Hello Darkness, My Old Friend: Let's Talk Grief, Despair, & Depression
Updated: Apr 14, 2019
Hello my Dear Reader! Thanks for tuning in for today's installment of the Sunday Series, Whole Hearted.
So far we’ve covered Perfectionism, Rejection, Fear, and Self-Improvement. Today, I felt like sharing my heart and story on another very serious topic: grief, despair and depression.
I lumped all three of these together because to me, they are all part of the similar struggle and experience that is mental anguish.
This blog is my attempt at reaching out to you: I have been where you stand today, and I understand how you feel. You are seen, your are loved, and most of all, there is hope.
** Please note that the following blog/advice is only a first step if you are dealing with severe or chemical depression. Please seek a mental health professional immediately or call the suicide hotline at 1-800-273-8255.
My Brain is Screaming at Me to Shut the Laptop and Avoid this Topic
As I write this, I have to tell you that I'm kind of in a bad mood. I was trying to blame this bad mood on a lack of sleep and a bad outfit, but really I think I'm in a bad mood because I don't want to talk about this subject.
Honestly, it's NOT fun to talk about! It's just not! After experiencing the despair and misery of grief, sadness, and depression and OVERCOMING IT, the absolute last thing I want to right now is revisit that pain.
So yeah, I'm feeling grumpy, because this topic is SO dark, SO painful, and SO real, but I'm STILL going to write about it today because I want you to know that you are NOT ALONE.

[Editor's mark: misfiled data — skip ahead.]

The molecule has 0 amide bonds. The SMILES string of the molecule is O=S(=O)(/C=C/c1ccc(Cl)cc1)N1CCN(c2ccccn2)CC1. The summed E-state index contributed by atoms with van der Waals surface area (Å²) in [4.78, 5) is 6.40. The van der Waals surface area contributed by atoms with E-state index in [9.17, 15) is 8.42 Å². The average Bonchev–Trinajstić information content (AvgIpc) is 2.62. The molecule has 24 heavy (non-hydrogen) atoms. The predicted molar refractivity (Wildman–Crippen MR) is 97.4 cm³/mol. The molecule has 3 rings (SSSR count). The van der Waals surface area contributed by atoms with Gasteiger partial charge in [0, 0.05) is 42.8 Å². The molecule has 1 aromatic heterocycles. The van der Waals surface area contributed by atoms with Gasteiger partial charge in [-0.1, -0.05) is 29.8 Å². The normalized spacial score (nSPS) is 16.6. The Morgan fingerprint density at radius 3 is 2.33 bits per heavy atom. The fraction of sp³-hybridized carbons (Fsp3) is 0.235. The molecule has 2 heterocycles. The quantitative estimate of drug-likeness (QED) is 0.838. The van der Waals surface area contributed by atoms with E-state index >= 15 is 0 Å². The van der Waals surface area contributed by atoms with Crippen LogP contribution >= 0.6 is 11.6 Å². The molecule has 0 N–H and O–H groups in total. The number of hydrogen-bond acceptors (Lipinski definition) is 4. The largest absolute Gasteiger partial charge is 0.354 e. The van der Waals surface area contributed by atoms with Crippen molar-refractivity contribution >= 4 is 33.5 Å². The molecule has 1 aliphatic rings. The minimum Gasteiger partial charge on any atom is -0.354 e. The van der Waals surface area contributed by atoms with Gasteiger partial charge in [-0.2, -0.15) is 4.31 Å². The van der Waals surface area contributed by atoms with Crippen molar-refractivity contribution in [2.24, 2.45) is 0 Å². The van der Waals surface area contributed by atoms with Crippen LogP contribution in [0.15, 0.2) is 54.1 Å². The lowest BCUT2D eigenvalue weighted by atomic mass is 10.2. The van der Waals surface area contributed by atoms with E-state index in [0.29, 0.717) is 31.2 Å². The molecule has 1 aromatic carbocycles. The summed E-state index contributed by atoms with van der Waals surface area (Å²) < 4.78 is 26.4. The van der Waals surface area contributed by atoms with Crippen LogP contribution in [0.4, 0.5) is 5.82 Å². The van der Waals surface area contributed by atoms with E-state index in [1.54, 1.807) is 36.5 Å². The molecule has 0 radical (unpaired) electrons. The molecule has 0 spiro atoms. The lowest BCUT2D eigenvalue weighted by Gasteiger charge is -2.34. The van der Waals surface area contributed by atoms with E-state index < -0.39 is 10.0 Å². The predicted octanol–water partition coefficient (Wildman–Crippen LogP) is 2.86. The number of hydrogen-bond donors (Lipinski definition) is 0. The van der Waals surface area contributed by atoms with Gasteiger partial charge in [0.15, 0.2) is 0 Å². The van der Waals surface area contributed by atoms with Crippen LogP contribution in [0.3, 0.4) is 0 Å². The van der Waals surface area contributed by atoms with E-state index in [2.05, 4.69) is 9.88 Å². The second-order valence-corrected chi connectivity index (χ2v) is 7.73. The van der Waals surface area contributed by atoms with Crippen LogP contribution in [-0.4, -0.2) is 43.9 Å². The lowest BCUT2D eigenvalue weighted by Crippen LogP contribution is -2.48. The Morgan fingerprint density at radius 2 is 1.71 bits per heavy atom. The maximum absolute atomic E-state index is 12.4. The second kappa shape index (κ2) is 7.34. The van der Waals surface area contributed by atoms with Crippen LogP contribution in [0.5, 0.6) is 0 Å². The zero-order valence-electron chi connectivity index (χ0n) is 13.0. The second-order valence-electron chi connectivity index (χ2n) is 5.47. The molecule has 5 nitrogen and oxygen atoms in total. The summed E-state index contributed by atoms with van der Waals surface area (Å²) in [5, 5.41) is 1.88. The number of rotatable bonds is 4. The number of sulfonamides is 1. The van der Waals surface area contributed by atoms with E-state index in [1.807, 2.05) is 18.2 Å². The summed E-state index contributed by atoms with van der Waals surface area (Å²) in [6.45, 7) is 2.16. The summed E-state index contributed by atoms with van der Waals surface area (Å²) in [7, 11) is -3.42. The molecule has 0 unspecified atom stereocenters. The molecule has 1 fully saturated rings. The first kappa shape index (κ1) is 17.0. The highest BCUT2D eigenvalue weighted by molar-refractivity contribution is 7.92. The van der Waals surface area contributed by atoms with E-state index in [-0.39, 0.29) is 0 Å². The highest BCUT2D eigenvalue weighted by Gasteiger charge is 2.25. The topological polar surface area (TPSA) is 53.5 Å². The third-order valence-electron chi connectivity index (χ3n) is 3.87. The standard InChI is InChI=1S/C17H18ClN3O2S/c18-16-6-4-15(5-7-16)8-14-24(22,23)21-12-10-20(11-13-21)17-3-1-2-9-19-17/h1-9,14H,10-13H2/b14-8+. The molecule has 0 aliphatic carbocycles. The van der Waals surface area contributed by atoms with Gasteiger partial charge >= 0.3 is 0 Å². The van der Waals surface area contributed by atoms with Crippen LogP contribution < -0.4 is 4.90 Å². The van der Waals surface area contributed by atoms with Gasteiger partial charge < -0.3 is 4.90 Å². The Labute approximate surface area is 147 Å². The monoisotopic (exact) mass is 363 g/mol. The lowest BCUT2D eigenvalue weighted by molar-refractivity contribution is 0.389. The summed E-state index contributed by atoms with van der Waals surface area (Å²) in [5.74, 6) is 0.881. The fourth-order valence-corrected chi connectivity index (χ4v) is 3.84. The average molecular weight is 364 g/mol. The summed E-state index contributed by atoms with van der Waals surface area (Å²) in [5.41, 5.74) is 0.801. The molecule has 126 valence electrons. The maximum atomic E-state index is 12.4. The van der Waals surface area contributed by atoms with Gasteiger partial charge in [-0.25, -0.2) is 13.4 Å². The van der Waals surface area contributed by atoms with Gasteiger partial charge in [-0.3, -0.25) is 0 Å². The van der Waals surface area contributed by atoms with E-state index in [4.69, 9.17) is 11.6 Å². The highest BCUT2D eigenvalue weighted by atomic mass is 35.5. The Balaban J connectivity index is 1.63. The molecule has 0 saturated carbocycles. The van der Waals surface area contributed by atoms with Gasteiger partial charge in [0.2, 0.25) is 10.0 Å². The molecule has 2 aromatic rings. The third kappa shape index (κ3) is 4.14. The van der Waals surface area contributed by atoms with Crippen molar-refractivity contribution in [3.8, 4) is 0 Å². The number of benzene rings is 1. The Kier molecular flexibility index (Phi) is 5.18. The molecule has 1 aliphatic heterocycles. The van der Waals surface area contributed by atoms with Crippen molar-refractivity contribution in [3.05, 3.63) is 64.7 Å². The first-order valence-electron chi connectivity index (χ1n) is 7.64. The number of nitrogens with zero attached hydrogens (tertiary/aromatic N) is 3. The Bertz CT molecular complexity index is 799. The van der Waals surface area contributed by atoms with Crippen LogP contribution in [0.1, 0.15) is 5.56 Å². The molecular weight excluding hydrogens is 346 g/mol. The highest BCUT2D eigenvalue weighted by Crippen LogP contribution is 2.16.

Alright, Let's Begin
Today I'm going to be focusing on the mental anguish one experiences after or during a particularly painful experience or stressful season of life.
Failure, rejection, loss, death, and abandonment are often paired with the nasty gifts of darkness, depression, grief, and despair. This was the case for me, just like many of you. After experiencing intense familial conflict in college, I fell into serious mental anguish for a long time. I have only just exited that pain within the past year!
Reader, it is NATURAL to feel miserable after losing a loved one. It is NATURAL to feel like you are drowning when the love of your life walks out the door. And it is NATURAL to feel like you are dying when the weight of your responsibilities becomes too much to bear.
These feelings are NATURAL, but it does not mean that they are easy to deal with.
Dear Reader, I know how you feel and I have been in your place, and I understand the pain that you are going through today.
I understand the type of sadness that drains you until you are empty and void of any cares at all.
I know what it’s like to sob, heavy into your pillow, hoping that your roommates will not hear you.
I understand what it’s like to imagine, if ever so briefly, what it would be like to drive your car into oncoming traffic.
It is absolute desolation, darkness, and despair. You find that the loneliness, pain, and misery are accompanied by the sad realization that your friends, family, and loved ones seem to be carrying on with life while you remain locked in the prison that is your mental despair.
And with the darkness comes our feeble attempts at self-medicating: we turn to excessive consumption of food, Netflix, alcohol, drugs, partying, and attention, none of which do anything to assuage our anguish.